As a result of the poor sleep, habits and behaviours develop which are intended to combat the effects of sleep loss but which end up making the problem worse.  We sleep during the day, we drink tea or coffee to try and stay alert and although these things can help us in the short term they make it more difficult to sleep at night. We start to spend more time in bed in order to get more sleep which disrupts our body clock making it harder to sleep well and that’s when we get trapped in the vicious cycle of insomnia.

What can I do to cure my insomnia?

The best way to begin your journey to getting better night’s sleep is to practice good sleep hygiene. With good sleep hygiene, we can develop some better habits, overcome some bad ones and begin to break the vicious cycle of insomnia. Although poor sleep hygiene itself is rarely a cause of insomnia, a good sleep hygiene routine can be used as a foundation for us to build on.
  • Stick to a regular sleep schedule by ensuring you go to bed and wake up at the same time daily- this will help to regulate your body clock which will improve your sleep pattern
  • Avoid napping during the day as this will ‘use up’ some of your sleep for night-time and make it harder to drop off. Instead, if you feel sleepy in the day, get some light exercise or fresh air to give you a boost until your normal bedtime.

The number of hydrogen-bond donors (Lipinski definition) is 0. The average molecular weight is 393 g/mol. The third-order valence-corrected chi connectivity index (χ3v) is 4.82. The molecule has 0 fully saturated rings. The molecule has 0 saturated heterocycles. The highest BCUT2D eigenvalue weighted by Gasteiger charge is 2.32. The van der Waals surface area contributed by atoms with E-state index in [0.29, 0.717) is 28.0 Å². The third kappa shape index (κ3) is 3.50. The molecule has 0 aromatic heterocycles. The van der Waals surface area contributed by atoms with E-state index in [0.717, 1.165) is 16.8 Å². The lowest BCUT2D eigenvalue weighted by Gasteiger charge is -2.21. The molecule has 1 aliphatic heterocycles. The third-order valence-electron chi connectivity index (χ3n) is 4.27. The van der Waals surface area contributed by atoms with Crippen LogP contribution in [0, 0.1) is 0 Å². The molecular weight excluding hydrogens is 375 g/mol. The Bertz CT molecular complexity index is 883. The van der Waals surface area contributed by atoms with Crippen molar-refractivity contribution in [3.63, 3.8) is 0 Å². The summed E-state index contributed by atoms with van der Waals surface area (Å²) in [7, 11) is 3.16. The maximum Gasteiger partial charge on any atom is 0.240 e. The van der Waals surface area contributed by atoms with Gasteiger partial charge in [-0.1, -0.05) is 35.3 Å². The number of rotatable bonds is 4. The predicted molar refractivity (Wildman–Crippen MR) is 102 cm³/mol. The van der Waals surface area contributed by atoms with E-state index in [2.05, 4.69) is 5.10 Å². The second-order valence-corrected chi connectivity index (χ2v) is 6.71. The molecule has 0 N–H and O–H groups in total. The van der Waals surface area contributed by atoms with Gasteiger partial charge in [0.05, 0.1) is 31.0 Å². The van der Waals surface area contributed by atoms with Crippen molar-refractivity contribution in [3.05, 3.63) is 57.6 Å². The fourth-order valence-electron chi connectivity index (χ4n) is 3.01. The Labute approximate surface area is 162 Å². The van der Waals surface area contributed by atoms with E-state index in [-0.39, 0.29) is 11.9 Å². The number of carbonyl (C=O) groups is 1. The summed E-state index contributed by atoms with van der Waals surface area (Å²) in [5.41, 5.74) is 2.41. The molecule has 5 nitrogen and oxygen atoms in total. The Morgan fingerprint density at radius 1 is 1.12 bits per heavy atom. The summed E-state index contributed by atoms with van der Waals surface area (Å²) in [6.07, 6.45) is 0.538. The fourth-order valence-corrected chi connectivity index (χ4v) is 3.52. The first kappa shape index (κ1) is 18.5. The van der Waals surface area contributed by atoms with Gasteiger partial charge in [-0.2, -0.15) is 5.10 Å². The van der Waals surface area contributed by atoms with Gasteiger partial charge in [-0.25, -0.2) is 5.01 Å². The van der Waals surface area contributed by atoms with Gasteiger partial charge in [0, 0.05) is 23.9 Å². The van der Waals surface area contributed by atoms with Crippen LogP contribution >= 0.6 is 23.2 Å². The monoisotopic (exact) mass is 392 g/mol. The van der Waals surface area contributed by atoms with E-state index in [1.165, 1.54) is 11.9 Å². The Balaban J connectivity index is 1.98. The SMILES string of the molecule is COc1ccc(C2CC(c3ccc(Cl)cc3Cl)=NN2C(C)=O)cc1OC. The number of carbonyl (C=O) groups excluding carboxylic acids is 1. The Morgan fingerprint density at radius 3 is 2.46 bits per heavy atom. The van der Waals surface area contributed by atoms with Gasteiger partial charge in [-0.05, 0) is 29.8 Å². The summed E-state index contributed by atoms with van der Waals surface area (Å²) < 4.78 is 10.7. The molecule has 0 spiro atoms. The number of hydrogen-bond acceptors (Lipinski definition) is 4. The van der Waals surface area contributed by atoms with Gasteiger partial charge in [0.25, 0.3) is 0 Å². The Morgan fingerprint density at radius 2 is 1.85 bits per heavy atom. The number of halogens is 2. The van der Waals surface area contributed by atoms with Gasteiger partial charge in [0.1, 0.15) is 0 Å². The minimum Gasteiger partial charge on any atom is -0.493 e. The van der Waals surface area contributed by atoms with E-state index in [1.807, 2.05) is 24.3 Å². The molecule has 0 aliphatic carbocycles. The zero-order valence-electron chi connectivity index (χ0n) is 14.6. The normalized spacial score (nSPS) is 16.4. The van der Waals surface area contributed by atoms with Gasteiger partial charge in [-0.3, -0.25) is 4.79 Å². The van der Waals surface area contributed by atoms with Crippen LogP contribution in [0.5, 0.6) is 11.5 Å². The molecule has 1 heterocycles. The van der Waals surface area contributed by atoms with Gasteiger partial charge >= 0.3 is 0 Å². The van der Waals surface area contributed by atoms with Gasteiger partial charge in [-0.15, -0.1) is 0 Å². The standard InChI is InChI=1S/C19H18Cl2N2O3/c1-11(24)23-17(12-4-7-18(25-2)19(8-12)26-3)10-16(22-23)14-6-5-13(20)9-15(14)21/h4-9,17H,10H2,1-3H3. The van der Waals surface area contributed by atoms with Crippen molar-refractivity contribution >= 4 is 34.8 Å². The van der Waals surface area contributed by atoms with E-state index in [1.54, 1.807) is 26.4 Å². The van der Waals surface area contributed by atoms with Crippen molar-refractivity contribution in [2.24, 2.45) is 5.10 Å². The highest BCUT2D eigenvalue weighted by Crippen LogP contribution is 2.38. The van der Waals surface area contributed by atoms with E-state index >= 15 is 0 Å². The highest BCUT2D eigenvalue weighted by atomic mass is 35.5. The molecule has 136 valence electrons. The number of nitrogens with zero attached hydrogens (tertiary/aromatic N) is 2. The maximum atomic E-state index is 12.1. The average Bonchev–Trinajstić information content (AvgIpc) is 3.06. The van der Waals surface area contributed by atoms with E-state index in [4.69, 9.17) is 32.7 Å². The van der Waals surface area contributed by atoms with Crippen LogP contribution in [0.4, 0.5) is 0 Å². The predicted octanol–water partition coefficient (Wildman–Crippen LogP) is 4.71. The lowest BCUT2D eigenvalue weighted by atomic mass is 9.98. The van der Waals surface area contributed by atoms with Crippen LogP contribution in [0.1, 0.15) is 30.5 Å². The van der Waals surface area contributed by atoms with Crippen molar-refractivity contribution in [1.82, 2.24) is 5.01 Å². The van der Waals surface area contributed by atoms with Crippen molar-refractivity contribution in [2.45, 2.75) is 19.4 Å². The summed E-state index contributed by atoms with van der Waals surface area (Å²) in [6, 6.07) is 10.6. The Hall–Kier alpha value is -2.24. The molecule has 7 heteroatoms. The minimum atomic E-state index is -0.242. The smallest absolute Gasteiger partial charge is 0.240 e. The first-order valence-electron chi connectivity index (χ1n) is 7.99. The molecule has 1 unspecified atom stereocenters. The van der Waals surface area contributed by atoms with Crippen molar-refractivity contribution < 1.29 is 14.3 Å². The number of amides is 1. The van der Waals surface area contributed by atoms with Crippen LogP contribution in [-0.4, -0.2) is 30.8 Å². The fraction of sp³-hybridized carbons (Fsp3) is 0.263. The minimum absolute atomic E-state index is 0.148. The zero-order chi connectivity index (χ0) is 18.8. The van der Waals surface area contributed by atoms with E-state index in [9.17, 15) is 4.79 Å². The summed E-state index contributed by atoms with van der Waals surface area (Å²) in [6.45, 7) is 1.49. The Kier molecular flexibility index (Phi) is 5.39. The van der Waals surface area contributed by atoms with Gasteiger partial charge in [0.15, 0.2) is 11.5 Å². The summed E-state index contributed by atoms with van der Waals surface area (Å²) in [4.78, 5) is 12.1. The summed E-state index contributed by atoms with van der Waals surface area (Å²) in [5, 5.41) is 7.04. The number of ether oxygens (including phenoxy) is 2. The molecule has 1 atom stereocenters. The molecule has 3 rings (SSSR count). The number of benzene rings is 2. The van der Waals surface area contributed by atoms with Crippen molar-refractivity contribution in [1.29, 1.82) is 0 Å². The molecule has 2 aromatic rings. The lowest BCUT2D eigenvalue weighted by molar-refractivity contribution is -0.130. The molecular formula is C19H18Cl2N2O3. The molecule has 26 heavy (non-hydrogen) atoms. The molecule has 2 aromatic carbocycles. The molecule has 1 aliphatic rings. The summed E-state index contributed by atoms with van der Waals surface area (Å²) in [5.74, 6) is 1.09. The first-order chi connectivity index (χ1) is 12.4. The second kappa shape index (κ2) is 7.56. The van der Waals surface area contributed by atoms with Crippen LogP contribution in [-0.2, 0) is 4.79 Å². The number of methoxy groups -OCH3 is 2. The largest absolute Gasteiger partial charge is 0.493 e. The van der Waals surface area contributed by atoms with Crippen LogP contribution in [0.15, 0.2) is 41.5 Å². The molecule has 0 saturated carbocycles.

• Limit caffeine and nicotine in the hours before bedtime. These are stimulants and are likely to keep you awake. You should also avoid alcohol as although it can help you to drop off, it will negatively affect the quality of the sleep you get and leave you feeling even more tired the next day.
  • Avoid late meals. Your stomach will be working hard to digest these, which can keep you awake and cause heartburn
  • Turn off screens one hour before bedtime as the blue light emitted from screens can confuse your body into thinking it is still daytime by stopping the development of the sleep hormone; melatonin.

Cognitive Behavioural Therapy for Insomnia

Research has shown that long-term sleep problems can be helped by Cognitive Behavioural Therapy for insomnia (CBT-i). CBT-i teaches techniques to address the factors which are common in insomnia such a managing a ‘racing mind’ and learning how to overcome the worry associated with poor sleep. In addition, CBT-i helps those with poor sleep to learn how to create a healthy sleep routine by focusing on creating a strong connection between bed and sleep so that the person can essentially ‘re-learn’ how to sleep well again.

Cognitive Behavioural Therapy for Insomnia is a structured programme that can be delivered either in face to face sessions by a trained therapist, online or via apps such as Sleepio. Unlike sleeping pills, CBT-i can help you to overcome the underlying causes of your sleep problems.

A recent study by Queen’s University in Canada showed a ‘medium to large’ improvement in the length of time taken to get to sleep after participants had received this type of therapy. This has since been cited by the NHS who concluded that ‘CBT delivered in primary care does indeed help people with insomnia get to sleep more quickly and spend less time lying awake after waking in the night’ and that ‘these effects last for several months to a year.’